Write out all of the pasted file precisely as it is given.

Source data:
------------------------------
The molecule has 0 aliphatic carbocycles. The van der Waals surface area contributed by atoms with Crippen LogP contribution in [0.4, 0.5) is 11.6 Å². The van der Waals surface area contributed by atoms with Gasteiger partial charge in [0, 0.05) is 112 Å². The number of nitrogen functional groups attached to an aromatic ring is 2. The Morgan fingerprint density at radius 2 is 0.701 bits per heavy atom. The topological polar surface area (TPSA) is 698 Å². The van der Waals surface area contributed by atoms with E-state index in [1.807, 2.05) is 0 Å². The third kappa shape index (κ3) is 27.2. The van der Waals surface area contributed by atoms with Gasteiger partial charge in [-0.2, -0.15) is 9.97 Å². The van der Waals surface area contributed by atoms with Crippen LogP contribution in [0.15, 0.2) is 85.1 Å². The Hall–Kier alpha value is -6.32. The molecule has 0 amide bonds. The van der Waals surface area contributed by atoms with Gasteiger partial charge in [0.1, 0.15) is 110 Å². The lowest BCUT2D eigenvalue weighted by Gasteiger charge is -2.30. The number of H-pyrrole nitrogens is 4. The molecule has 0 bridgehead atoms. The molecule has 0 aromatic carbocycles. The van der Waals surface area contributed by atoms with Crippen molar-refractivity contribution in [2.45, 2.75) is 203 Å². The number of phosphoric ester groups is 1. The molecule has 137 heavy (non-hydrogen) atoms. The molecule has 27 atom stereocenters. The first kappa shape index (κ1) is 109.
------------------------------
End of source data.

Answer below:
The molecule has 0 aliphatic carbocycles. The van der Waals surface area contributed by atoms with Crippen LogP contribution in [0.4, 0.5) is 11.6 Å². The van der Waals surface area contributed by atoms with Gasteiger partial charge in [0, 0.05) is 112 Å². The number of nitrogen functional groups attached to an aromatic ring is 2. The Morgan fingerprint density at radius 2 is 0.701 bits per heavy atom. The topological polar surface area (TPSA) is 698 Å². The van der Waals surface area contributed by atoms with E-state index in [1.807, 2.05) is 0 Å². The third kappa shape index (κ3) is 27.2. The van der Waals surface area contributed by atoms with Gasteiger partial charge in [-0.2, -0.15) is 9.97 Å². The van der Waals surface area contributed by atoms with Crippen LogP contribution in [0.15, 0.2) is 85.1 Å². The Hall–Kier alpha value is -6.32. The molecule has 0 amide bonds. The van der Waals surface area contributed by atoms with Gasteiger partial charge in [0.1, 0.15) is 110 Å². The lowest BCUT2D eigenvalue weighted by Gasteiger charge is -2.30. The number of H-pyrrole nitrogens is 4. The molecule has 0 bridgehead atoms. The molecule has 0 aromatic carbocycles. The van der Waals surface area contributed by atoms with Crippen molar-refractivity contribution in [2.45, 2.75) is 203 Å². The number of phosphoric ester groups is 1. The molecule has 137 heavy (non-hydrogen) atoms. The molecule has 27 atom stereocenters. The first kappa shape index (κ1) is 109.